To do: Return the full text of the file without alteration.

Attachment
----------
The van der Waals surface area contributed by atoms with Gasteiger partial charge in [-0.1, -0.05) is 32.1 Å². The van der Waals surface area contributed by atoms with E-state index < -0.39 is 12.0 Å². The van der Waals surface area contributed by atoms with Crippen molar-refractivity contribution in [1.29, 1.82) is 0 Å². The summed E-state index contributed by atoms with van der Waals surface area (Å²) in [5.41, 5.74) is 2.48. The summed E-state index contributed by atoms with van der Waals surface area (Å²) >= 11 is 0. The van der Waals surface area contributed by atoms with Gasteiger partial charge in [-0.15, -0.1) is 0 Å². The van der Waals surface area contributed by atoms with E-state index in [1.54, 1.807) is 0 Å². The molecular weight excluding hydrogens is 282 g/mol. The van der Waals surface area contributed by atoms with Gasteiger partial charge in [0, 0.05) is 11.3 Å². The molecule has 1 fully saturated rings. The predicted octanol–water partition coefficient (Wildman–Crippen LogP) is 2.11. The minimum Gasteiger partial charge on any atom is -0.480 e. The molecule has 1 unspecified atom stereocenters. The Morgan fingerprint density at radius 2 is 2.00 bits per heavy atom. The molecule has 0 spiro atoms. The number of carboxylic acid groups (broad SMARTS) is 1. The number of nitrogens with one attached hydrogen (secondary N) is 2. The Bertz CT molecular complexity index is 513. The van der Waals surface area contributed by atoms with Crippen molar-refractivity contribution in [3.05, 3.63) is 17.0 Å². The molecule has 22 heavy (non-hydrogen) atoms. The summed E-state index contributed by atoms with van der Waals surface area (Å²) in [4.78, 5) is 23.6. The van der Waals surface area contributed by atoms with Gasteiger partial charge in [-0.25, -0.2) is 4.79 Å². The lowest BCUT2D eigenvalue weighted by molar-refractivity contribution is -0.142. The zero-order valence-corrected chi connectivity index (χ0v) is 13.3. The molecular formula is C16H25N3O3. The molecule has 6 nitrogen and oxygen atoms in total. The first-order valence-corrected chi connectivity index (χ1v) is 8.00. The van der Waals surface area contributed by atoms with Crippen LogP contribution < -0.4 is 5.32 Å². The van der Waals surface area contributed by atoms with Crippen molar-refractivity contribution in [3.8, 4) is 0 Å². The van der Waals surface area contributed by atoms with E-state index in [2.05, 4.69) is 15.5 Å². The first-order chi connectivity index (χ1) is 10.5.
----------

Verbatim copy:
The van der Waals surface area contributed by atoms with Gasteiger partial charge in [-0.1, -0.05) is 32.1 Å². The van der Waals surface area contributed by atoms with E-state index < -0.39 is 12.0 Å². The van der Waals surface area contributed by atoms with Crippen molar-refractivity contribution in [1.29, 1.82) is 0 Å². The summed E-state index contributed by atoms with van der Waals surface area (Å²) in [5.41, 5.74) is 2.48. The summed E-state index contributed by atoms with van der Waals surface area (Å²) >= 11 is 0. The van der Waals surface area contributed by atoms with Gasteiger partial charge in [-0.15, -0.1) is 0 Å². The van der Waals surface area contributed by atoms with E-state index in [1.54, 1.807) is 0 Å². The molecular weight excluding hydrogens is 282 g/mol. The van der Waals surface area contributed by atoms with Gasteiger partial charge in [0, 0.05) is 11.3 Å². The molecule has 1 fully saturated rings. The predicted octanol–water partition coefficient (Wildman–Crippen LogP) is 2.11. The minimum Gasteiger partial charge on any atom is -0.480 e. The molecule has 1 unspecified atom stereocenters. The Morgan fingerprint density at radius 2 is 2.00 bits per heavy atom. The molecule has 0 spiro atoms. The number of carboxylic acid groups (broad SMARTS) is 1. The number of nitrogens with one attached hydrogen (secondary N) is 2. The Bertz CT molecular complexity index is 513. The van der Waals surface area contributed by atoms with Crippen molar-refractivity contribution in [3.05, 3.63) is 17.0 Å². The molecule has 22 heavy (non-hydrogen) atoms. The summed E-state index contributed by atoms with van der Waals surface area (Å²) in [4.78, 5) is 23.6. The van der Waals surface area contributed by atoms with Gasteiger partial charge in [-0.25, -0.2) is 4.79 Å². The lowest BCUT2D eigenvalue weighted by molar-refractivity contribution is -0.142. The zero-order valence-corrected chi connectivity index (χ0v) is 13.3. The molecular formula is C16H25N3O3. The molecule has 6 nitrogen and oxygen atoms in total. The first-order valence-corrected chi connectivity index (χ1v) is 8.00. The van der Waals surface area contributed by atoms with Crippen LogP contribution < -0.4 is 5.32 Å². The van der Waals surface area contributed by atoms with Crippen molar-refractivity contribution in [3.8, 4) is 0 Å². The van der Waals surface area contributed by atoms with E-state index in [2.05, 4.69) is 15.5 Å². The first-order chi connectivity index (χ1) is 10.5.